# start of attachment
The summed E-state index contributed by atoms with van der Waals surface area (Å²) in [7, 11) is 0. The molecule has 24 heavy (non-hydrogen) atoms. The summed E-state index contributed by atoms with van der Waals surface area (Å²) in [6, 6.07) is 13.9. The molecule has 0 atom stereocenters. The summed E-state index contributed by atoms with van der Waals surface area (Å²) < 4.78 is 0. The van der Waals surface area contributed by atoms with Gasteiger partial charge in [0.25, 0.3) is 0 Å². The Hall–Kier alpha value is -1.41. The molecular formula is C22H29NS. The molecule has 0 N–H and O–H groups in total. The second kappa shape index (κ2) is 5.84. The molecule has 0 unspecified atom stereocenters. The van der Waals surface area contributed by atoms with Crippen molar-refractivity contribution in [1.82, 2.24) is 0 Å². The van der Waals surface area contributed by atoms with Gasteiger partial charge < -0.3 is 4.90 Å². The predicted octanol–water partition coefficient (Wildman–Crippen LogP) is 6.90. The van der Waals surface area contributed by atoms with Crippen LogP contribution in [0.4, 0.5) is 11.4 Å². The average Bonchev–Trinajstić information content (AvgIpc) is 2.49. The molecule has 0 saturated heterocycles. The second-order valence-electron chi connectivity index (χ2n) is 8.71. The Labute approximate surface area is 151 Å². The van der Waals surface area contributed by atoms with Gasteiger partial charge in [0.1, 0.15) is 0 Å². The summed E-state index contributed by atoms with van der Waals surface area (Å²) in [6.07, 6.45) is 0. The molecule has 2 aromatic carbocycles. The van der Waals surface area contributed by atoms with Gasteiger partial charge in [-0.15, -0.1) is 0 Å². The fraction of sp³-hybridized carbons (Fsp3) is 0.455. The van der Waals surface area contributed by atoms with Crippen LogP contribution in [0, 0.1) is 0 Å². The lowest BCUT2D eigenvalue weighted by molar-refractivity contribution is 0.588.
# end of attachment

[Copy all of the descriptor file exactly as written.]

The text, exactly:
The summed E-state index contributed by atoms with van der Waals surface area (Å²) in [7, 11) is 0. The molecule has 24 heavy (non-hydrogen) atoms. The summed E-state index contributed by atoms with van der Waals surface area (Å²) in [6, 6.07) is 13.9. The molecule has 0 atom stereocenters. The summed E-state index contributed by atoms with van der Waals surface area (Å²) < 4.78 is 0. The van der Waals surface area contributed by atoms with Gasteiger partial charge in [0.25, 0.3) is 0 Å². The Hall–Kier alpha value is -1.41. The molecular formula is C22H29NS. The molecule has 0 N–H and O–H groups in total. The second kappa shape index (κ2) is 5.84. The molecule has 0 unspecified atom stereocenters. The van der Waals surface area contributed by atoms with Crippen molar-refractivity contribution in [1.82, 2.24) is 0 Å². The van der Waals surface area contributed by atoms with Gasteiger partial charge < -0.3 is 4.90 Å². The predicted octanol–water partition coefficient (Wildman–Crippen LogP) is 6.90. The van der Waals surface area contributed by atoms with Crippen LogP contribution in [0.4, 0.5) is 11.4 Å². The average Bonchev–Trinajstić information content (AvgIpc) is 2.49. The molecule has 0 saturated heterocycles. The second-order valence-electron chi connectivity index (χ2n) is 8.71. The Labute approximate surface area is 151 Å². The van der Waals surface area contributed by atoms with Gasteiger partial charge in [0.1, 0.15) is 0 Å². The summed E-state index contributed by atoms with van der Waals surface area (Å²) in [6.07, 6.45) is 0. The molecule has 2 aromatic carbocycles. The van der Waals surface area contributed by atoms with Gasteiger partial charge in [-0.15, -0.1) is 0 Å². The fraction of sp³-hybridized carbons (Fsp3) is 0.455. The van der Waals surface area contributed by atoms with Crippen LogP contribution in [0, 0.1) is 0 Å². The lowest BCUT2D eigenvalue weighted by molar-refractivity contribution is 0.588.